President Barack Obama said on Thursday he had authorized U.S. air strikes against Islamist militants in northern Iraq. He had previously warned the Islamic State of Iraq and al-Sham, or ISIS, not to start threatening the strategic city of Erbil.
ISIS reportedly trapped about 40,000 Christians and members of a religious sect called the Yazidi on Mount Sinjar near Mosul. “Today, America is coming to help,” Obama said. “These innocent families are faced with a choice: descend and be slaughtered or stay and slowly die of hunger,” he said. “We can act responsibly to prevent an act of genocide.”
Among main concerns are the dozens of Americans from the consular staff, as well as military advisers working with the Iraqi military in Irbil, the largest city in Iraq’s Kurdish region. Obama said Thursday he’d directed the military to take targeted strikes against Islamist militants “should they move towards the city.”
“There is no decision that I take more seriously than the use of military force,” Obama said. “I have been careful to resist calls to turn time and again to our military. But when the lives of American citizens are at risk, we will take action.”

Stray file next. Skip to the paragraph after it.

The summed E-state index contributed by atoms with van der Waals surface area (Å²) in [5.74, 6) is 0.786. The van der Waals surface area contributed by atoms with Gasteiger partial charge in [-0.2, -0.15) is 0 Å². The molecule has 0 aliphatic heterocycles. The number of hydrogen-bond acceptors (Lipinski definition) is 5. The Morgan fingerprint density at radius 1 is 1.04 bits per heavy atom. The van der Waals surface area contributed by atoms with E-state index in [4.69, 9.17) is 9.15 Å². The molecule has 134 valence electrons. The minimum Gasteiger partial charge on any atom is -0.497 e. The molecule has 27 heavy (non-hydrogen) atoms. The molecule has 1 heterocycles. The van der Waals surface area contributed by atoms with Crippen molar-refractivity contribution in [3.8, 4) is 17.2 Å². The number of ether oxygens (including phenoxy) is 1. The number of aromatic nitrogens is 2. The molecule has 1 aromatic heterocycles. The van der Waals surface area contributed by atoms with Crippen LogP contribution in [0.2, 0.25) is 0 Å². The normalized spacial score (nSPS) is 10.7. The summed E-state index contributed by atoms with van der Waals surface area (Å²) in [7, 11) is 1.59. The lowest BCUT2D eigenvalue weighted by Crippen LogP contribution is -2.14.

Yazidis are seen by the ISIS as “devil worshippers.” Fearing execution, many Yazidis left their hometown of Sinjar as ISIS commenced a humiliating defeat on Kurdish forces during the weekend in northern Iraq.
The capture of Qaraqoush, Iraq’s biggest Christian city, and at four other nearby villages, brings the group close to the edge of the Iraqi Kurdish territory and its regional capital, Irbil.
However Obama has said little about how the airstrikes will actually be deployed. However, the militants “have called for the systematic destruction of the entire Yazidi people, which would constitute genocide.” And this is what The President is trying to prevent. No U.S. airstrikes have yet taken place.
Meanwhile Pentagon officials said U.S. planes had dropped “critical meals and water for thousands of Iraq citizens.” According to the Defense Department, U.S. planes dropped 72 bundles of supplies, including 8,000 ready-to-eat meals along with thousands of gallons of drinking water for the threatened civilians near Sinjar.
The mission was conducted from multiple airbases supporting one C-17 and two C-130 transport aircrafts, a defense official said. They were escorted in their mission by two F/A-18 Hornet combat jets.
Obama insisted he would not commit ground forces and had no intention of letting the United States “get dragged into fighting another war in Iraq.”